“First, a bit of history—Tarot got its start as a card game in the 15th century. So while it may seem like reading cards is an ancient practice, the use of Tarot for divination really came into its own in the 18th century. Because the Tarot deals in archetypes (or universal symbols), the meanings of each card and the stories those meanings tell span culture, continent, and time. 

You may have seen the Tarot presented as a means of telling the future—even changing it—but the cards are actually most useful for reflection and empowered decision-making. From this vantage, Tarot can only aid on your journey to fulfillment.” – source Astrology.com

I’ve had the assignment to design this deck for quite awhile – research, choosing materials, and multiple meetings with the amazing psychic on Boston’s north shore, Francine Clausen (who initiated the idea for use in her practice) all took time. Link to her site –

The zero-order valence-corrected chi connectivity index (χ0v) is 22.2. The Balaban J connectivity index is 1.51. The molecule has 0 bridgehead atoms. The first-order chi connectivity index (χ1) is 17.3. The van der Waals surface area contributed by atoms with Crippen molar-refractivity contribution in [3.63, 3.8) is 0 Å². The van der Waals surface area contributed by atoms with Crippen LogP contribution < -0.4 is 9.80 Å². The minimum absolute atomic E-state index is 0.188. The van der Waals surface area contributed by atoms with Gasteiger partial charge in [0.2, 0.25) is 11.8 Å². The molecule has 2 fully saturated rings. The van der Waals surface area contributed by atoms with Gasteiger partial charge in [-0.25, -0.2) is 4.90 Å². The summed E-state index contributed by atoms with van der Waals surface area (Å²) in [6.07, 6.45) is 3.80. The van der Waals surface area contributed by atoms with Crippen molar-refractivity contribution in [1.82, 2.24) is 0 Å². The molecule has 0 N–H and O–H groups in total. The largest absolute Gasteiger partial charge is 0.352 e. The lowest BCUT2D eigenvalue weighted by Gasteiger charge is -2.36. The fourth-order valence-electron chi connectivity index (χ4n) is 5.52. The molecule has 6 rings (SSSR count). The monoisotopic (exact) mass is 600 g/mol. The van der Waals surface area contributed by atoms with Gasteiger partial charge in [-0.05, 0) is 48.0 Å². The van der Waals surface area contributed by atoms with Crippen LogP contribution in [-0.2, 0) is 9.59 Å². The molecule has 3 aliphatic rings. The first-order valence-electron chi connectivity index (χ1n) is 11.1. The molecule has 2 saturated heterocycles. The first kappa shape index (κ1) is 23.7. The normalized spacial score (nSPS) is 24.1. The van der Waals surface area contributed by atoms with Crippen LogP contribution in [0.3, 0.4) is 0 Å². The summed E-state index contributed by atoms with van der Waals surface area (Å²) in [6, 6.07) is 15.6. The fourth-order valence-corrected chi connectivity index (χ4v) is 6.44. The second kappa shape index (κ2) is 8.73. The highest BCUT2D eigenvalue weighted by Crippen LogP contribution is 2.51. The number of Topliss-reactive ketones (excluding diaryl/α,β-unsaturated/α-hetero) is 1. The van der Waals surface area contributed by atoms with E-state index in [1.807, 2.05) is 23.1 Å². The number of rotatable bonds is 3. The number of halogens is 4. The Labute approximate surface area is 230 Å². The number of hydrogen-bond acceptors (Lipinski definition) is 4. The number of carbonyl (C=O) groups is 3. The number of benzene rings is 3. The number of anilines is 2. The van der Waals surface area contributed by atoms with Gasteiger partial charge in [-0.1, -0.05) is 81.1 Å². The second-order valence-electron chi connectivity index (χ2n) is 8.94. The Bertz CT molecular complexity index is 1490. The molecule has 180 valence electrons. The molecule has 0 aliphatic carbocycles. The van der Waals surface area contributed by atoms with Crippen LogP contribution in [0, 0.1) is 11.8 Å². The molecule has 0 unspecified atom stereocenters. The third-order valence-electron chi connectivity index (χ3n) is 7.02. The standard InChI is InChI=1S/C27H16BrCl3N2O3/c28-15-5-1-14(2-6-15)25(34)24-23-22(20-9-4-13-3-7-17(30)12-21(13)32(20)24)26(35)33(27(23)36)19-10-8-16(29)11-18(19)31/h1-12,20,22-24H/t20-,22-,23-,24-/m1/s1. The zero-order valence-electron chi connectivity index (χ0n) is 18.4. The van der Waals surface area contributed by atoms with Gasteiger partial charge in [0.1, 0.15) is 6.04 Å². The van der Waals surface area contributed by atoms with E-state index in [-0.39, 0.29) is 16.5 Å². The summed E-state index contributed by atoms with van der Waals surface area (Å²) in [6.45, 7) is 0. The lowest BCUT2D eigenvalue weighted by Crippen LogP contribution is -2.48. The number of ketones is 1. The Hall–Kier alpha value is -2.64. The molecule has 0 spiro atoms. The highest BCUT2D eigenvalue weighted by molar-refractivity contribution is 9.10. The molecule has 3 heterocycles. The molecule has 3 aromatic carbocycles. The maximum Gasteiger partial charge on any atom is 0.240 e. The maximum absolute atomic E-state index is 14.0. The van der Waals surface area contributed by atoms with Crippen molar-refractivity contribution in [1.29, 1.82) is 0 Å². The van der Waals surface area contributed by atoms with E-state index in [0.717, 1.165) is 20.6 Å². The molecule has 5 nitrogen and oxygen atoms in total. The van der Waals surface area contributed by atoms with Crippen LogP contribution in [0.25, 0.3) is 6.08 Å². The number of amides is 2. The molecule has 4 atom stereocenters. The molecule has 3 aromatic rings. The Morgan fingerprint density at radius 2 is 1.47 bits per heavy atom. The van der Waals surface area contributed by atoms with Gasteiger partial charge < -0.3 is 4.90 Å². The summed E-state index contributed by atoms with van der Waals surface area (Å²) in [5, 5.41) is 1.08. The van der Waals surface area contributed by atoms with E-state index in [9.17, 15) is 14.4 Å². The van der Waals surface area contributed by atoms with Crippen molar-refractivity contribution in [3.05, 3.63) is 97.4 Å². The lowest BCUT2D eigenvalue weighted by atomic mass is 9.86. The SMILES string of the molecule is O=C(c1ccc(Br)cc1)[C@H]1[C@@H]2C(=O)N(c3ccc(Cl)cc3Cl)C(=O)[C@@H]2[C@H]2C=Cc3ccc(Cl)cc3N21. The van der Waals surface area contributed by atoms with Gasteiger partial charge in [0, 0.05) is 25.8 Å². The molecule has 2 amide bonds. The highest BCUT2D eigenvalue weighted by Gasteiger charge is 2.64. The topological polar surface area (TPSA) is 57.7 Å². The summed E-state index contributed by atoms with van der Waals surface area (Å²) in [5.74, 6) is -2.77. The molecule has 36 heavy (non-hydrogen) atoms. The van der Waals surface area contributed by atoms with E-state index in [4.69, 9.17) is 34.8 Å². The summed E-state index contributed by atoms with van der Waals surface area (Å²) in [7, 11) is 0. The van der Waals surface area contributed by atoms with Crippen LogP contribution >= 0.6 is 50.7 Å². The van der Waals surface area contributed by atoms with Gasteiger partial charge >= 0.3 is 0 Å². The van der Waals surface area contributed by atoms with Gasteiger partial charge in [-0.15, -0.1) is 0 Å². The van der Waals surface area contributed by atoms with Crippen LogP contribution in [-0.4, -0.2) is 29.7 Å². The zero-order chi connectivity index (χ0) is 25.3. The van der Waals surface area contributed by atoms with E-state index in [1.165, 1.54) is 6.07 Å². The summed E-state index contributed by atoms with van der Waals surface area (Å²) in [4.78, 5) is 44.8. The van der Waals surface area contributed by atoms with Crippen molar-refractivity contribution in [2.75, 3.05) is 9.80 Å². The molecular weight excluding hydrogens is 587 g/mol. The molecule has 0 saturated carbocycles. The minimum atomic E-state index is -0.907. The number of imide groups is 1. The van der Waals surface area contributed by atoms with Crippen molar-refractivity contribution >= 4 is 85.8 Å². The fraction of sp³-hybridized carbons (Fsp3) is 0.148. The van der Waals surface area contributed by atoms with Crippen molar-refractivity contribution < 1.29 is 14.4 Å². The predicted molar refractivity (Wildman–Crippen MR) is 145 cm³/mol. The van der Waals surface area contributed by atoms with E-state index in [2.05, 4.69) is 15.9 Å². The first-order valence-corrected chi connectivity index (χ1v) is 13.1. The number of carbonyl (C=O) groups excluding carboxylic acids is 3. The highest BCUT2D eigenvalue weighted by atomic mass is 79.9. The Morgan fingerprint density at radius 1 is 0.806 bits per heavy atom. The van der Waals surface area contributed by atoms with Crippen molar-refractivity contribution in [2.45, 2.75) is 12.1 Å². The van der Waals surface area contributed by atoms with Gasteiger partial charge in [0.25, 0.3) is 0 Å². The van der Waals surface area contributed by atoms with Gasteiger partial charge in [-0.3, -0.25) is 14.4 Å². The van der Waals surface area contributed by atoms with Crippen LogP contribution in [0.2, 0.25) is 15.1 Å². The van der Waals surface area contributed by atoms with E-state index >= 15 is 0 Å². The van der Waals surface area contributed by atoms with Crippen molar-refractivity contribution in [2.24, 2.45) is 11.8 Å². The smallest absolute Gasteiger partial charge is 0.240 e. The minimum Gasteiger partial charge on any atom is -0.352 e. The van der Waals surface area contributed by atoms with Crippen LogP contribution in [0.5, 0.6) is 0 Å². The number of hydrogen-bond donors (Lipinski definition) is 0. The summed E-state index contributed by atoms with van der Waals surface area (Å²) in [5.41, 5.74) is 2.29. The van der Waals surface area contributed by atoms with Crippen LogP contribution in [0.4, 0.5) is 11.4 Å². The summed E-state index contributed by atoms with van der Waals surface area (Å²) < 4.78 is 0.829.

Ever one to accept a challenge, I was fully on board. Apparently, the typical tarot deck is much larger. Forty cards seemed right to me. Most challenging ones to do were the three Archangels: Gabriel, Michael, Raphael.

My finish line was the end of the month. Halloween appropriately. All that that remains for me to do are finishing touches on a few images and lettering. Then follows a design of the back side. Shouldn’t take long. And then drum roll…. off to the printer 🙂

The koi that got away….

Reversible Koi

Oil on canvas

Both views from poor quality photo
(the only documentation)

It’s unusual for me to let a painting go without having good documentation

of it first – a slide, 4×5 transparency, or more recently a good photo.